My mother and father are also the same . . . but different. They are both working far more than they ever worked while I lived at home—three jobs apiece during tax season, when my dad works for the U.S. Postal Service, Aramark, and H&R Block, and my mom works for University of Pittsburgh Press, UPMC Rehab Services, and (also) H&R Block. Otherwise, however, they are merely aging versions of their endlessly patient, good-humored selves.

Where the most drastic changes have occurred, I think—and therefore the scariest changes—are with my friends. These are the people I grew up with: my neighbors, my classmates, my high school crushes. Seeing them take what I consider to be enormous steps in life is both a little bit scary and a little bit heartbreaking. It’s scary because I know that I am nowhere near taking on these sorts of gigantic responsibilities. It’s heartbreaking because such huge changes, ultimately, cannot help but wrench our life paths in separate directions.

One of my best friends recently got married. In her case, I was already realizing the differences of “married life” and “married priorities” well before she was married, because even a year before the wedding, she and her now-husband were already hanging out primarily with other couples, a number of whom were already married. My visit this break merely confirmed what I already knew: that one’s definition of “family” ends up defining one’s definition of “friends.” Unfortunately, that means married people hang out with married people, and single people . . . .

Case in point: another one of my friends found out he was a father last year, moved in with his girlfriend, and committed himself to raising her already-three-year-old son as well as his own newborn daughter. Now, he no longer talks to any of his former friends, many of whom are still single, and all of whom are childless. The worst part is that this friend pool includes me. And as sad as this might make me I do understand, because even if I call him once, twice, ten times, his children will probably need his attention, and when you have kids, your kids come first. When you’re single and childless . . . all you have to worry about is you.

The third huge life-altering change I witnessed while I was home in Pittsburgh was a purchase: one of my friends bought a house. We’re approximately 23 years old, and this guy feels settled enough to buy a house. Meanwhile, I can’t even decide if I want to live in Queens, New Jersey, or China. Talk about being in different places in life!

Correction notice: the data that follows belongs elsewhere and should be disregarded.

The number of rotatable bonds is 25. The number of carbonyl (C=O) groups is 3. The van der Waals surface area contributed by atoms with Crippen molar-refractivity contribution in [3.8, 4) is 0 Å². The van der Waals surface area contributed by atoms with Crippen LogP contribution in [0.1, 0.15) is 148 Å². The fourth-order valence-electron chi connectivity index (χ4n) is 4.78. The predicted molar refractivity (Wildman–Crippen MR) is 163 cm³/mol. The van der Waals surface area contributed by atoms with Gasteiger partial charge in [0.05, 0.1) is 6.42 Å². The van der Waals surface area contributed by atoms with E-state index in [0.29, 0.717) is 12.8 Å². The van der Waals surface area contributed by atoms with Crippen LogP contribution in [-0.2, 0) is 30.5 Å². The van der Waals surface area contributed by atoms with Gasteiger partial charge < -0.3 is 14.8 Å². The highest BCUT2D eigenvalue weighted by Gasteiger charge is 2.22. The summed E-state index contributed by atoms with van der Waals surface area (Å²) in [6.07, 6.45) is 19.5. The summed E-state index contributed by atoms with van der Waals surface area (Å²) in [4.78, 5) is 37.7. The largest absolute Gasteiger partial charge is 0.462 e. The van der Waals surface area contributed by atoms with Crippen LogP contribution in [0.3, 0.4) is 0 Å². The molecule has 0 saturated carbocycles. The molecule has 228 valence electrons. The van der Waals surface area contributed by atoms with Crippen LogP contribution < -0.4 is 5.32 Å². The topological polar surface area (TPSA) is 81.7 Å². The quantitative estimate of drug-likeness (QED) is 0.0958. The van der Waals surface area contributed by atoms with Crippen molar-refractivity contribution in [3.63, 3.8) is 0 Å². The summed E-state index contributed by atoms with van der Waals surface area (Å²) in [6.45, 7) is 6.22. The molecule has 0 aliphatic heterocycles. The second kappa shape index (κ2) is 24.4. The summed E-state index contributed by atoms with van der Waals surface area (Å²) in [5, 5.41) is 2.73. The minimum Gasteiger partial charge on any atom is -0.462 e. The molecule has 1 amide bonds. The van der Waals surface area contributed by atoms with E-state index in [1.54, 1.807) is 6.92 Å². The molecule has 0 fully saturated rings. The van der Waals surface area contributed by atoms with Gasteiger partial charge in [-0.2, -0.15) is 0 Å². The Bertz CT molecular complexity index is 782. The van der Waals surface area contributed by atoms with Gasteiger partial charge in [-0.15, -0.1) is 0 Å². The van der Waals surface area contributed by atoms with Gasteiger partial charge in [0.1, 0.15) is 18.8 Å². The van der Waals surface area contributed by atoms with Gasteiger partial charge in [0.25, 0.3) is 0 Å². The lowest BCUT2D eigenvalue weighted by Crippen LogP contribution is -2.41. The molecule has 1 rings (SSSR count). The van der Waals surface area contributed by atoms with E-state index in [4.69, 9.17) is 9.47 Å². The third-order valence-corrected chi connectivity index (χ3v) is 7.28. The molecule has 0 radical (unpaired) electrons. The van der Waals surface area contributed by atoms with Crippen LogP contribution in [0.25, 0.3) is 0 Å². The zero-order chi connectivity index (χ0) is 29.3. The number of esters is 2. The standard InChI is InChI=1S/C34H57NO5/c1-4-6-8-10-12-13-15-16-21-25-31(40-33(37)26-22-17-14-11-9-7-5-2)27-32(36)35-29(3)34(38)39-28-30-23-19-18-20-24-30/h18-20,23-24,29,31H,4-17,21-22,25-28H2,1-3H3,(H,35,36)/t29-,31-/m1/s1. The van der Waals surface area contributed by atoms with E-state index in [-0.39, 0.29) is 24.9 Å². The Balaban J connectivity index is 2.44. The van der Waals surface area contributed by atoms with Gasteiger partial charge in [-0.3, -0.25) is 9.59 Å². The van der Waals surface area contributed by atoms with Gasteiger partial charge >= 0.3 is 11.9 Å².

Like always, one of the questions I was most frequently asked was, “Are you coming back?” Of course I said yes, I’d be back already at Christmastime, but then the questioner would revise their question. No, no, they would say, do you think you’ll ever move back? To Pittsburgh.

While I usually give the same noncommittal, “maybe, but I can’t see why,” type of response, my answer lately has felt more and more certain. Over the years, as I witness more changes in lives of those around me, I feel less and less compulsion to come back. If I could have frozen time right when I graduated high school and then left, gone to college, done my stint in New York City, gallivanted around the world, and then returned to things exactly as I had left them here in Pittsburgh, I might feel a stronger compulsion to stay. But I don’t fit here anymore. This space, in this portion of my life has changed shapes, and it no longer calls to me the same way it did when I first left. Every time I come back to Pittsburgh, it feels vaguely like I’m trying to force my life back into that original shape, even though I recognize that so much has changed. And it hurts to try to make things like they once were, because that’s an impossible feat, and one that always results in disappointment. It’s just that the place feels the same, and the people are the same. But everything has changed. Including me. So I doubt I’ll ever really be back. But, as they say, never say never.